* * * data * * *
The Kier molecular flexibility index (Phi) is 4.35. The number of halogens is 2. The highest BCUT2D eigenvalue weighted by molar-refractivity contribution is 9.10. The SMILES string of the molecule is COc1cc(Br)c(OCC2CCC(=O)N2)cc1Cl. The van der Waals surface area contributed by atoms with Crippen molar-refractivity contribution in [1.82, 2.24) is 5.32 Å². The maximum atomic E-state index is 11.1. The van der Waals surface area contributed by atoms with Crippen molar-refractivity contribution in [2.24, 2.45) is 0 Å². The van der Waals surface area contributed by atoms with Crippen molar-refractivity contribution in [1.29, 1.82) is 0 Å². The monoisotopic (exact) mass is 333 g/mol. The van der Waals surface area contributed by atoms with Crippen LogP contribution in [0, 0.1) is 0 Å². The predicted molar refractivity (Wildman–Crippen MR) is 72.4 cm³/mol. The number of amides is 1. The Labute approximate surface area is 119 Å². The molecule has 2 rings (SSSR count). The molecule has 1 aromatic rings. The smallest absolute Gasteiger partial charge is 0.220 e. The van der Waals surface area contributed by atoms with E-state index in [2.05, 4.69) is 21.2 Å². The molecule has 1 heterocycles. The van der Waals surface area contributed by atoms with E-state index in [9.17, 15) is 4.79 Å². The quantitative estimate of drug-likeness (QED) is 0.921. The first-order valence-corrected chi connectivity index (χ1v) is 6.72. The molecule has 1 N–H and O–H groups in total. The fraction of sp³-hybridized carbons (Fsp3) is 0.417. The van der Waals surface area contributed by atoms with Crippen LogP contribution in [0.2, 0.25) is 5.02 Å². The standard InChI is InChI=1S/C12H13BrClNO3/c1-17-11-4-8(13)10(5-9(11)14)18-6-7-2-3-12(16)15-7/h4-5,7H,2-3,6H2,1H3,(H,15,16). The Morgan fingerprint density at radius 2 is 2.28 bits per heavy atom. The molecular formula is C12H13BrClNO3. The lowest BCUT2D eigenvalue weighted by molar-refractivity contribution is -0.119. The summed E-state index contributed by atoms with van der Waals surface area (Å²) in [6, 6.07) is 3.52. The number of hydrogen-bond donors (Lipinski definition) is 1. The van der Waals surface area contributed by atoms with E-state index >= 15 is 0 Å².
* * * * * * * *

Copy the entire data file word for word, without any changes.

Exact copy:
The Kier molecular flexibility index (Phi) is 4.35. The number of halogens is 2. The highest BCUT2D eigenvalue weighted by molar-refractivity contribution is 9.10. The SMILES string of the molecule is COc1cc(Br)c(OCC2CCC(=O)N2)cc1Cl. The van der Waals surface area contributed by atoms with Crippen molar-refractivity contribution in [1.82, 2.24) is 5.32 Å². The maximum atomic E-state index is 11.1. The van der Waals surface area contributed by atoms with Crippen molar-refractivity contribution in [2.24, 2.45) is 0 Å². The van der Waals surface area contributed by atoms with Crippen molar-refractivity contribution in [1.29, 1.82) is 0 Å². The monoisotopic (exact) mass is 333 g/mol. The van der Waals surface area contributed by atoms with Crippen LogP contribution in [0, 0.1) is 0 Å². The predicted molar refractivity (Wildman–Crippen MR) is 72.4 cm³/mol. The number of amides is 1. The Labute approximate surface area is 119 Å². The molecule has 2 rings (SSSR count). The molecule has 1 aromatic rings. The smallest absolute Gasteiger partial charge is 0.220 e. The van der Waals surface area contributed by atoms with E-state index in [2.05, 4.69) is 21.2 Å². The molecule has 1 heterocycles. The van der Waals surface area contributed by atoms with E-state index in [9.17, 15) is 4.79 Å². The quantitative estimate of drug-likeness (QED) is 0.921. The first-order valence-corrected chi connectivity index (χ1v) is 6.72. The molecule has 1 N–H and O–H groups in total. The fraction of sp³-hybridized carbons (Fsp3) is 0.417. The van der Waals surface area contributed by atoms with Crippen LogP contribution in [0.2, 0.25) is 5.02 Å². The standard InChI is InChI=1S/C12H13BrClNO3/c1-17-11-4-8(13)10(5-9(11)14)18-6-7-2-3-12(16)15-7/h4-5,7H,2-3,6H2,1H3,(H,15,16). The Morgan fingerprint density at radius 2 is 2.28 bits per heavy atom. The molecular formula is C12H13BrClNO3. The lowest BCUT2D eigenvalue weighted by molar-refractivity contribution is -0.119. The summed E-state index contributed by atoms with van der Waals surface area (Å²) in [6, 6.07) is 3.52. The number of hydrogen-bond donors (Lipinski definition) is 1. The van der Waals surface area contributed by atoms with E-state index >= 15 is 0 Å².